Sue Timney and the Design of Timney-Fowler
By Sue Timney
Foreword by Sir Paul Smith
Design / Style
October / November 2010
176 Pages / Over 200 Illustrations
A pair of Victorian hand-decorated urns, left, stand proudly in front of a Timney-Fowler fabric design that was based on a collage of classical images, from medieval frescoes to Robert Adam plasterwork. At her home in Chiswick, right, Sue’s vessels range from large-scale eighteenth-century ceramics to contemporary Japanese flower-arranging vases and junk-shop finds.
In their shops, Timney-Fowler never shied away from presenting multiple patterns together, left. At home, Sue uses China she designed from 1984 to the present, from early hand-painted plates to limited-edition transfer printed dishes and mass-produced tea and coffee sets, right.
A mannequin, left, draped in the Statues and Urns home furnishings fabric, boldly contrasts with the striped back of the Timney-Fowler King’s Road shop in the 1990s. The drawing room of the Clock House in 2010, right, has a modernist, Op Art slant, enhancing the shapes of the white-on-white collection of ceramics.
A display of Linda McCartney for Timney-Fowler scarves in the shop on the King’s Road, above left, dates from the late 1990s. Below left, Grahame and Sue were photographed in their Portobello Road shop in 1983, and in 1997, Sue, with her daughter and youngest son, posed in the King’s Road shop, right.
An advertisement for the Joseph fashion shops, right, included some of Timney-Fowler’s fabric designs. A couple of designs, right, range in date from the 1980s to the 1990s.
Cut and Paste: “Although [a scrapbook] is made up of free-associating, oddly, and this is true of much of my work, it applies a control and a discipline to images that might otherwise be random,” says Sue.
In the 1990s, Go Silk continued to use Timney-Fowler patterns for its printed shirts and scarves. The company commissioned collections that represented the full range of the Timney-Fowler iconography: classical borders, animal prints, Adam-style architectural details, and stylized florals – all overlaid in the most vivid color palettes.
Sue treated the two identical fireplaces in the bedrooms in the Primrose Hill house in contrasting ways. Although the surrounds are cast iron, the decorative details are light, floral, and art nouveau inspired.
The Persian rugs and Arts and Crafts chairs in the dining room in Primrose Hill continue the Luytens-inspired, colonial feel of the house.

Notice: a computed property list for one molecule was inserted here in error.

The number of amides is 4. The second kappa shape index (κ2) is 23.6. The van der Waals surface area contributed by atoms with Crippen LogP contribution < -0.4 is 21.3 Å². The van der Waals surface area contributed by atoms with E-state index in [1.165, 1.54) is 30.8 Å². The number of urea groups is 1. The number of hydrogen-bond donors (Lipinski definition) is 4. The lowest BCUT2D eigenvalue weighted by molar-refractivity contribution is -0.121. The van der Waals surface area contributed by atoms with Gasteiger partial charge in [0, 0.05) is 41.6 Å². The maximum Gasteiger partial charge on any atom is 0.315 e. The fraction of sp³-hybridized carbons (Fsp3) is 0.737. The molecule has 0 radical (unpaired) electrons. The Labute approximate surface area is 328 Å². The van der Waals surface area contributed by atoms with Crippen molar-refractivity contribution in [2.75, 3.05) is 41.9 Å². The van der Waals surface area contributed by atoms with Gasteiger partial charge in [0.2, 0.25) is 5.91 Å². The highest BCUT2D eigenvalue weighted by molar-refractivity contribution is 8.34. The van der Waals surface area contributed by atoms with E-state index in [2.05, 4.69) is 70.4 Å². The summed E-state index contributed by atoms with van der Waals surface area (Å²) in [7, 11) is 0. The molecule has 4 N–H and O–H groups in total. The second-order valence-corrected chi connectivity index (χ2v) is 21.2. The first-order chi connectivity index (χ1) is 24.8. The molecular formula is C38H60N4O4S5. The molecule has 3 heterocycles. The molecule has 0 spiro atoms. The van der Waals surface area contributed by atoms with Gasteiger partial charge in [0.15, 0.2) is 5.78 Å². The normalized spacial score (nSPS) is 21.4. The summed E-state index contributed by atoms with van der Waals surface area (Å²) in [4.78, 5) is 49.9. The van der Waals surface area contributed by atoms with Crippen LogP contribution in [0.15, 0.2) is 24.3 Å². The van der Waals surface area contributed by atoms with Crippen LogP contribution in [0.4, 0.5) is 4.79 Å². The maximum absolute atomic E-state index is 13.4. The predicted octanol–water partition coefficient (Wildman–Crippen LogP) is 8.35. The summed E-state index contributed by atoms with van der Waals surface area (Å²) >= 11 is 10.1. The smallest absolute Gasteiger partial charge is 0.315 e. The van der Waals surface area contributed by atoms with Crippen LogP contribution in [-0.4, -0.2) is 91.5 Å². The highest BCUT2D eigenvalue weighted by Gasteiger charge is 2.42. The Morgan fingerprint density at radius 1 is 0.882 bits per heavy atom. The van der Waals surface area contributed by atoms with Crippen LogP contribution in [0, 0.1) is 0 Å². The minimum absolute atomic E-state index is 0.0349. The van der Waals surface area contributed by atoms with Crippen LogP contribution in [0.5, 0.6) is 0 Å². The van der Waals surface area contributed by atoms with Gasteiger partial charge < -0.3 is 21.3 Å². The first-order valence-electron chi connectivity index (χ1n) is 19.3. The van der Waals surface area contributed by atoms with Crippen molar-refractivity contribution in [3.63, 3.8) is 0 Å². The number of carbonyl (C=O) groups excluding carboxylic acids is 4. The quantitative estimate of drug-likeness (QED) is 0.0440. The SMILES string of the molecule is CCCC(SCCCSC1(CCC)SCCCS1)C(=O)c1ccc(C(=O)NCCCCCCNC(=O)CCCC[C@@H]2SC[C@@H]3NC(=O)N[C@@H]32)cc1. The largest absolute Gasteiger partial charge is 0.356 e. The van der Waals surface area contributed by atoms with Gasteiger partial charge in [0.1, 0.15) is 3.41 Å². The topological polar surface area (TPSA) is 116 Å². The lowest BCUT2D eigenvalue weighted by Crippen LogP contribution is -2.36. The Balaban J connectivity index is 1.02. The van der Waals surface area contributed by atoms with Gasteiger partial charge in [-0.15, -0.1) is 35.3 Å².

Sue’s intention for the master bedroom was to create a subtle relationship of absorbent colors, tones, and textures. The wall color gives a soft dirty-pink backdrop to the wood and fabrics in the space. The sensibility is very Japanese translated into a western context.
The library at the Clock House in 2010 has a very warm, masculine feel that Sue created with the use of wood, leather-bound books, shields, and striped furnishings. The colonial stripes and the shield give a clubby, regimental feel while the salvaged wood table by British furniture maker Ray McNeill brings a weight and authority to the room.
Heraldic shields line the front hall of the Clock House, left, where they introduce the eclectic meeting of styles that is one of the hallmarks of a Timney interior. The 1987 screen-printed zodiac poster calendar, right, sets out star signs as if they were crests on armorial bearings.
Sue’s client in Primrose Hill had a collection of African neck rests. “I put them together in this group,” Sue says. “I love groups of objects. One is never enough for me.”
Pointed Leaf Press is proud to announce the fall 2010 publication of Making Marks, a book that chronicles the life and career of Sue Timney, one of England’s most astounding artists and designers. To say that Timney’s work is eclectic is as obvious as calling the sky blue: eclecticism is her signature. If Timney’s style is hard to pin down, perhaps it is her peripatetic childhood that has given her a truly global vision. Born in Libya, her father’s military career also took her to Germany and Newcastle, England and she cites influences and interests as diverse as the Japanese filmmaker Kurosawa, the beatniks, and Elvis. In addition to 25 years worth of captivating photographs and some never before published drawings, textile designs, and personal artworks, Making Marks is a journey through a fascinating life — from an adventurous childhood and a career launched in Japan, to the opening of the first Timney-Fowler shop in London’s hip Portobello area and her successful career as an interior designer and taste-maker. An exhibition at the Fashion & Textile Museum in London is planned for November 2010.